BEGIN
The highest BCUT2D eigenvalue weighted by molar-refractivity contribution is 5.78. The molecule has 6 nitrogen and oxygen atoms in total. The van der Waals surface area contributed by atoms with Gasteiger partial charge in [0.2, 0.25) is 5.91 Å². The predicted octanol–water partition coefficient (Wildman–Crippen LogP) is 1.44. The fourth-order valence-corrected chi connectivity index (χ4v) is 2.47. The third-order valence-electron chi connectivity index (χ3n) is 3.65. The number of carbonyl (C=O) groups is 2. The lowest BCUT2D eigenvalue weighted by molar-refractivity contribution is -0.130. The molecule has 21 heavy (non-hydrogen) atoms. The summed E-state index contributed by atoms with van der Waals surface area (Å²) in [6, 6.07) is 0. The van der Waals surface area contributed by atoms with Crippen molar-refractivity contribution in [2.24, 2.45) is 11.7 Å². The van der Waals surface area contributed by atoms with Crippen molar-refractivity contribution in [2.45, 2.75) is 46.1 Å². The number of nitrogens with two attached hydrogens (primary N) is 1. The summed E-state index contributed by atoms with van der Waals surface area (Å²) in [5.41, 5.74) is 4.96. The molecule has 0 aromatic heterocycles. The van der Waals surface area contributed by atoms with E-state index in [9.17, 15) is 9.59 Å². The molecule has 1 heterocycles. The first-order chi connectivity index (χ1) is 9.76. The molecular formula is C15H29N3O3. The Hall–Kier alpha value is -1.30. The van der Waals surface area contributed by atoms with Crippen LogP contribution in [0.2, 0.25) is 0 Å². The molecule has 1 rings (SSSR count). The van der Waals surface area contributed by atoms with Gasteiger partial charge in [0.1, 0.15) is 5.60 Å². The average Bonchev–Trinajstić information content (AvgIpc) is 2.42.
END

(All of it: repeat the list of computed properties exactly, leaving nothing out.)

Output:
The highest BCUT2D eigenvalue weighted by molar-refractivity contribution is 5.78. The molecule has 6 nitrogen and oxygen atoms in total. The van der Waals surface area contributed by atoms with Gasteiger partial charge in [0.2, 0.25) is 5.91 Å². The predicted octanol–water partition coefficient (Wildman–Crippen LogP) is 1.44. The fourth-order valence-corrected chi connectivity index (χ4v) is 2.47. The third-order valence-electron chi connectivity index (χ3n) is 3.65. The number of carbonyl (C=O) groups is 2. The lowest BCUT2D eigenvalue weighted by molar-refractivity contribution is -0.130. The molecule has 21 heavy (non-hydrogen) atoms. The summed E-state index contributed by atoms with van der Waals surface area (Å²) in [6, 6.07) is 0. The van der Waals surface area contributed by atoms with Crippen molar-refractivity contribution in [2.24, 2.45) is 11.7 Å². The van der Waals surface area contributed by atoms with Crippen molar-refractivity contribution in [2.45, 2.75) is 46.1 Å². The number of nitrogens with two attached hydrogens (primary N) is 1. The summed E-state index contributed by atoms with van der Waals surface area (Å²) in [5.41, 5.74) is 4.96. The molecule has 0 aromatic heterocycles. The van der Waals surface area contributed by atoms with E-state index in [9.17, 15) is 9.59 Å². The molecule has 1 heterocycles. The first-order chi connectivity index (χ1) is 9.76. The molecular formula is C15H29N3O3. The Hall–Kier alpha value is -1.30. The van der Waals surface area contributed by atoms with Crippen LogP contribution in [0.2, 0.25) is 0 Å². The molecule has 1 rings (SSSR count). The van der Waals surface area contributed by atoms with Gasteiger partial charge in [0.1, 0.15) is 5.60 Å². The average Bonchev–Trinajstić information content (AvgIpc) is 2.42.